was a Gaulish god
in the pantheon of the Treveri
and some neighbouring peoples. His name is known from nine inscriptions from a relatively compact area in what are now Belgium
, western Germany
and eastern France
. He may have been the tutelary deity
of one of the three pagi
(subdivisions) of the Treveri. In most cases, Intarabus is invoked alone – without any synthesis to a Roman deity
, and without accompanying female deities. However, one inscription (CIL
XIII 3653) invokes him as Mars Intarabus,
noting that a fanum
of this god had been restored at Trier
. Meanwhile, another inscription from Mackwiller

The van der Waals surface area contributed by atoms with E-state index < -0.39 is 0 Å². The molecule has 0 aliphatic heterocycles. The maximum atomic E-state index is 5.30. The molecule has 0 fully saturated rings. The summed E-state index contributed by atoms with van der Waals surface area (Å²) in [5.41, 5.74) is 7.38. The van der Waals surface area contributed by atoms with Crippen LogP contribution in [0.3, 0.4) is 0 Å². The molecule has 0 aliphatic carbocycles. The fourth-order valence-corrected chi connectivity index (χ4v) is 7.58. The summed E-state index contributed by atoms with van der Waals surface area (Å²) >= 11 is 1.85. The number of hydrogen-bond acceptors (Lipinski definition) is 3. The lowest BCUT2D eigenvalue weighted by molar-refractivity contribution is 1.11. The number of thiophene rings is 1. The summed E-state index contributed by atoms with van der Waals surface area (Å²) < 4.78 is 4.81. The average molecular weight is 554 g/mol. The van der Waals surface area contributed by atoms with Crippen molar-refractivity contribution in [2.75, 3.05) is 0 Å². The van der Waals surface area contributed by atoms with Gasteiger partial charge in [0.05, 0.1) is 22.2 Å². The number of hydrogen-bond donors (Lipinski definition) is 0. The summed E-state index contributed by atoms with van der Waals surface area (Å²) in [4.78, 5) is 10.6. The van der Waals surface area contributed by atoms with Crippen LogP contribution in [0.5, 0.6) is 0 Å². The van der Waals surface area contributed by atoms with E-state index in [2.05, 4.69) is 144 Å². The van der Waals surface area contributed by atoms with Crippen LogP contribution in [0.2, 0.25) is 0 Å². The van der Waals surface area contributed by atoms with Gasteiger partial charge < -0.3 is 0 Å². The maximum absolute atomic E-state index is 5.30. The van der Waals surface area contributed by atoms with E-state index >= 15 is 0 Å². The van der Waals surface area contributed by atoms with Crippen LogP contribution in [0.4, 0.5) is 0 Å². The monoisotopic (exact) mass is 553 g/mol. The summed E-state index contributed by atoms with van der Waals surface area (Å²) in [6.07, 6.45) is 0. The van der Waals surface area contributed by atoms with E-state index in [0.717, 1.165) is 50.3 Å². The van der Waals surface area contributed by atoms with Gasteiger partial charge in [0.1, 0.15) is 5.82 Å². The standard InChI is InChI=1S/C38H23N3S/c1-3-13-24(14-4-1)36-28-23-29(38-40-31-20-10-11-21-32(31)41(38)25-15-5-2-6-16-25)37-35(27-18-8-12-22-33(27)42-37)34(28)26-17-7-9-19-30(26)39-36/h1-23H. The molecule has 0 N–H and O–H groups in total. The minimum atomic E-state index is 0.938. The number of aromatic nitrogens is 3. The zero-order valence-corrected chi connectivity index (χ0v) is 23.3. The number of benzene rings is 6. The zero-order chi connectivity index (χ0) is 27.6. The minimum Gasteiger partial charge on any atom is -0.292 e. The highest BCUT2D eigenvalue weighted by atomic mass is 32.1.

gives Intarabus the epithet Narius
. An inscription at Ernzen
in Germany has his name as Interabus
, while another from Noville
(now within the town of Bastogne
in Belgium), invokes Enarabus
in conjunction with the Genius Ollodagus
A bronze statuette from the Foy-Noville site, identified on the base as Deo Intarabo (in the dative case), depicts the god as a beardless, long-haired man in a tunic, draped with a wolf skin. His raised right hand would presumably have held a spear or some other implement, while his left hand, extended at waist length, is now missing.
The theatre at Echternach appears to have been dedicated to Intarabus, as was an aedicula at Ernzen. A silver ring engraved simply with the name Intarabo (again, in the dative case) was found at Dalheim.
The name ‘Intarabus’ has been characterized as “etymologically obscure”.